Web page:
Stone Sources : Tradstocks

Peter Stewart, the Managing Director of Scottish stone company Tradstocks, wants to see more Scottish stone used.

A 20% grant from the Government has helped Tradstocks make a £650,000 investment in its factory. Now the stone company would like planners and developers to use its stone rather than imports.

Last year was the 700th anniversary of the Battle of Bannockburn, where the Scots, led by Robert the Bruce, won a famous victory over a larger English army. It is a battle even the English remember and the National Trust marked its anniversary by opening a new visitor centre at the battle site. The granite they used came from China.

It is particularly galling for Peter Stewart, the Managing Director of Scottish stone company Tradstocks, because his red Whinstone (a quartz dolorite) comes from a quarry near Bannockburn.

Scottish Whinstone can match or better Chinese granite for strength, durability and longevity (Tradstocks made the kerbs in Princes Street, Edinburgh, from it although the setts are Chinese granite).

Peter Stewart’s battle now is to get Scottish planners, designers and developers to use the stones on their doorstep rather than stones that have been transported half way round the world.

It is a message he was trying to get into high places in August when the Deputy First Minister of Scotland, John Swinney, the Convenor of the Economy, Energy & Tourism Committee Murdo Fraser, and Stirling MSP Bruce Crawford visited Tradstocks’ premises in Dunaverig, Stirling. John Swinney officially opened a new building that houses an Italian Bombieri & Venturi paving, flooring and ashlar line, supplied by UK agents New Stone Age.

The £650,000 investment had been facilitated by a 20% Regional Selective Assistance grant from Scottish Enterprise, hence the presence of John Swinney and his fellow MSPs at the opening. But, says Peter Stewart: “The Government encourages us to grow and then uses imported stone for their projects.”

Around 70 customers, architects, developers and others were also invited to Stirling for the opening and the open day that followed it. But Peter says: “My main focus was the time we had with the MSPs, getting the message over to them that stone processing in Scotland is the smallest it’s ever been and they should be using Scottish stone. We’re getting the message as high up the ladder of planning as we can that we have sustainable sources of stone which will continue to be available into the future when eventually repairs or extensions are wanted for what’s built now.”

He says there is perhaps £50million a year spent on stone in Scotland and less than 20% of that goes to the indigenous industry. Scotland has a lot of good quality stone that the country could use at minimal environmental impact while at the same time creating jobs and keeping the money in the local economy.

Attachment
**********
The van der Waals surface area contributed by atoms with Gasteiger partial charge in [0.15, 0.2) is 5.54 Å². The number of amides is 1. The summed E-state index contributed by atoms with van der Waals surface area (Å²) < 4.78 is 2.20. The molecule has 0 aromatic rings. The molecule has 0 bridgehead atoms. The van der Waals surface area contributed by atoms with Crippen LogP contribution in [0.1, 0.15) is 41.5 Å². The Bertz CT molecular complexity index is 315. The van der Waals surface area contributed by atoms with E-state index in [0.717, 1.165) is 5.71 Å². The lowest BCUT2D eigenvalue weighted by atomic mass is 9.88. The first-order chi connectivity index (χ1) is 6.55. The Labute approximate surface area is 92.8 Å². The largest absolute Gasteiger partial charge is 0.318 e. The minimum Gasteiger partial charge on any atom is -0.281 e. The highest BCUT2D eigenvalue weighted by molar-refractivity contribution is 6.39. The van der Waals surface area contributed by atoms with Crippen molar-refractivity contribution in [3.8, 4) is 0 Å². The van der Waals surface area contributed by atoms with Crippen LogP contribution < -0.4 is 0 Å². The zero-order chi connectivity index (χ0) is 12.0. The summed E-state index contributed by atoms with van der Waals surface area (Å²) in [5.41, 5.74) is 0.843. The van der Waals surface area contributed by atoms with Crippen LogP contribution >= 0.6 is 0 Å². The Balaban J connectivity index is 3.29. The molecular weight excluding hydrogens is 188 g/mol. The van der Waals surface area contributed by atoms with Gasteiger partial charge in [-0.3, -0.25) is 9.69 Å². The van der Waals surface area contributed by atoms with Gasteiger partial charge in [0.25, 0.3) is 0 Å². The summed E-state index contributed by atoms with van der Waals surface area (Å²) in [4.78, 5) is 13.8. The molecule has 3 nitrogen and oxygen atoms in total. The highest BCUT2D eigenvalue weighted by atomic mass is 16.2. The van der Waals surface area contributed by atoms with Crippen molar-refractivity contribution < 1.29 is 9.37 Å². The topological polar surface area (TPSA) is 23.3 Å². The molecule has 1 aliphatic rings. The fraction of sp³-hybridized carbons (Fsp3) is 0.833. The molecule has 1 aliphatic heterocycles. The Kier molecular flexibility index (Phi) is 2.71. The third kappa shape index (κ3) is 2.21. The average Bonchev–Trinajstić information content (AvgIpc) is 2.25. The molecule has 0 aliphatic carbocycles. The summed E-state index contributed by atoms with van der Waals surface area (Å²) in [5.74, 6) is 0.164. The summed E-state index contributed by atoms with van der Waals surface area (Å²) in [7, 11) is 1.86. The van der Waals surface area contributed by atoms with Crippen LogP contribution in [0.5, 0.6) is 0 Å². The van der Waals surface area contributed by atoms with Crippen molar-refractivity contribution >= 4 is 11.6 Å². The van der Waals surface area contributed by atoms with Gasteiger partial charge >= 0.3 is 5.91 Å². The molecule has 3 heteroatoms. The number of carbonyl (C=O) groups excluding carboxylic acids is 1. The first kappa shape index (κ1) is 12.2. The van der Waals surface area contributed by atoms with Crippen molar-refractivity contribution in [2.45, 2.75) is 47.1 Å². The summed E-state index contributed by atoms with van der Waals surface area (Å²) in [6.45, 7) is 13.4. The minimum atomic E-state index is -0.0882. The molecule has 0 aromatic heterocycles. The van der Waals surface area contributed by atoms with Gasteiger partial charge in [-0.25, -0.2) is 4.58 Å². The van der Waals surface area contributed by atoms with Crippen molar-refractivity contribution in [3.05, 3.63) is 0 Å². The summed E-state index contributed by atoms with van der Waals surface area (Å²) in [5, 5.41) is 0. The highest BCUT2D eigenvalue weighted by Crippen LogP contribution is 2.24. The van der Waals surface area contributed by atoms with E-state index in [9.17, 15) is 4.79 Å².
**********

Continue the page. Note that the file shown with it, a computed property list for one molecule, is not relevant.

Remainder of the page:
Not that Tradstocks wants to restrict its market to Scotland. It is a big stone winning and processing operation and is supplying stone to the rest of the UK. It even has ambitions to export and would like to join the small British stone contingent exhibiting at Marmomacc in Verona. But Peter finds it incongruous that Tradstocks is supplying more stone to London and Northern Ireland than it is to its own back yard. “It doesn’t seem to add up,” he says. “If it really boils down to it, I think it’s a matter of national pride.”

The Tradstocks business was started by Peter in 1992 on his family farm at Dunaverig, where his father, an enthusiastic dry stone waller, had opened a small quarry for his own needs.

Peter started by supplying stone from the quarry supplemented by sales of reclaimed stone that he bought. Eventually he could see there was a market for stone sawn to size and he bought his first saw, a Wells Wellcut.

In 2005 Tradstocks re-opened the historic Cullalo sandstone quarry in Fife. In 2008 it added the Westwood factory of Watson Stonecraft when that company folded. That gave Tradstocks six Terzago saws, a BM, a Wells Wellcut and an ASM profiler, as well as a range of other equipment and machinery, including an old Anderson Grice stone planer.

Profits have been returned to the business as capital investment every year since 2002. Last year, a major new Omec water processing plant supplied by New Stone Age was installed along with a rainwater collecting system. Tradstocks is self-sufficient in water – as Peter says, nature is generous with its supply of rainwater in Scotland.

This year, as well as the new BV ashlar and paving line, the company has bought its largest ever excavator, a 46tonne Volvo capable of lifting 15 tonne blocks. Tradstocks extracts its stone on a campaign basis and as well as taking sandstone from its own quarries it also extracts Whinstone from various aggregate quarries, although it is hoping to open its own Whinstone quarry on a new site. Peter does not anticipate planning permission will be a major problem, although it has not yet been given.

And while Peter complains that too much imported stone is being used in Scotland, Tradstocks has supplied stone for many major projects north of the border. As well as supplying finished stone for prestigious commercial, domestic and public sector developments, it notably made the Whinstone benches for the National War Memorial in Edinburgh Castle that The Queen unveiled last year and it has reproduced from a scan of the original in the National Museum a 3m long by 1m high Roman mile marker from the Antonine Wall.